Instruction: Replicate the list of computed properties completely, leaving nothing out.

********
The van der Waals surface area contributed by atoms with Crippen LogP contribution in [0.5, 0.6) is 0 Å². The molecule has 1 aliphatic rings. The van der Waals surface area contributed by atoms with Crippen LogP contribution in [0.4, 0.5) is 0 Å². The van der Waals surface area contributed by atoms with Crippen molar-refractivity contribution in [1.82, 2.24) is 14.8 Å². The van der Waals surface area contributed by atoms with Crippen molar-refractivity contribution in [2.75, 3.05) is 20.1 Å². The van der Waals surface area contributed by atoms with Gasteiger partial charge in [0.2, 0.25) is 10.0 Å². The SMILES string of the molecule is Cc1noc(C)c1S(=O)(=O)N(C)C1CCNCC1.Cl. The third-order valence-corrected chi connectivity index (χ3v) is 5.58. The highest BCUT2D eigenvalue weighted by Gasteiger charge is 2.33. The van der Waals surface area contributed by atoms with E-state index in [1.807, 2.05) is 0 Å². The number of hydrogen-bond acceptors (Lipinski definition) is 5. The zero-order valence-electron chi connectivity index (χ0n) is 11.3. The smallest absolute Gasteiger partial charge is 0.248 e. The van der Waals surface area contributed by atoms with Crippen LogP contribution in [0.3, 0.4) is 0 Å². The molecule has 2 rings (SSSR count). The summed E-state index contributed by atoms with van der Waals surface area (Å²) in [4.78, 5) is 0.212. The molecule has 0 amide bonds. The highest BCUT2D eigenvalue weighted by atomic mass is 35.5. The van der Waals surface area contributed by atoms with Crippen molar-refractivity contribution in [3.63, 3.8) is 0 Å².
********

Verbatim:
The van der Waals surface area contributed by atoms with Crippen LogP contribution in [0.5, 0.6) is 0 Å². The molecule has 1 aliphatic rings. The van der Waals surface area contributed by atoms with Crippen LogP contribution in [0.4, 0.5) is 0 Å². The van der Waals surface area contributed by atoms with Crippen molar-refractivity contribution in [1.82, 2.24) is 14.8 Å². The van der Waals surface area contributed by atoms with Crippen molar-refractivity contribution in [2.75, 3.05) is 20.1 Å². The van der Waals surface area contributed by atoms with Gasteiger partial charge in [0.2, 0.25) is 10.0 Å². The SMILES string of the molecule is Cc1noc(C)c1S(=O)(=O)N(C)C1CCNCC1.Cl. The third-order valence-corrected chi connectivity index (χ3v) is 5.58. The highest BCUT2D eigenvalue weighted by Gasteiger charge is 2.33. The van der Waals surface area contributed by atoms with E-state index in [1.807, 2.05) is 0 Å². The number of hydrogen-bond acceptors (Lipinski definition) is 5. The zero-order valence-electron chi connectivity index (χ0n) is 11.3. The smallest absolute Gasteiger partial charge is 0.248 e. The van der Waals surface area contributed by atoms with Crippen LogP contribution in [0.3, 0.4) is 0 Å². The molecule has 2 rings (SSSR count). The summed E-state index contributed by atoms with van der Waals surface area (Å²) in [4.78, 5) is 0.212. The molecule has 0 amide bonds. The highest BCUT2D eigenvalue weighted by atomic mass is 35.5. The van der Waals surface area contributed by atoms with Crippen molar-refractivity contribution in [3.63, 3.8) is 0 Å².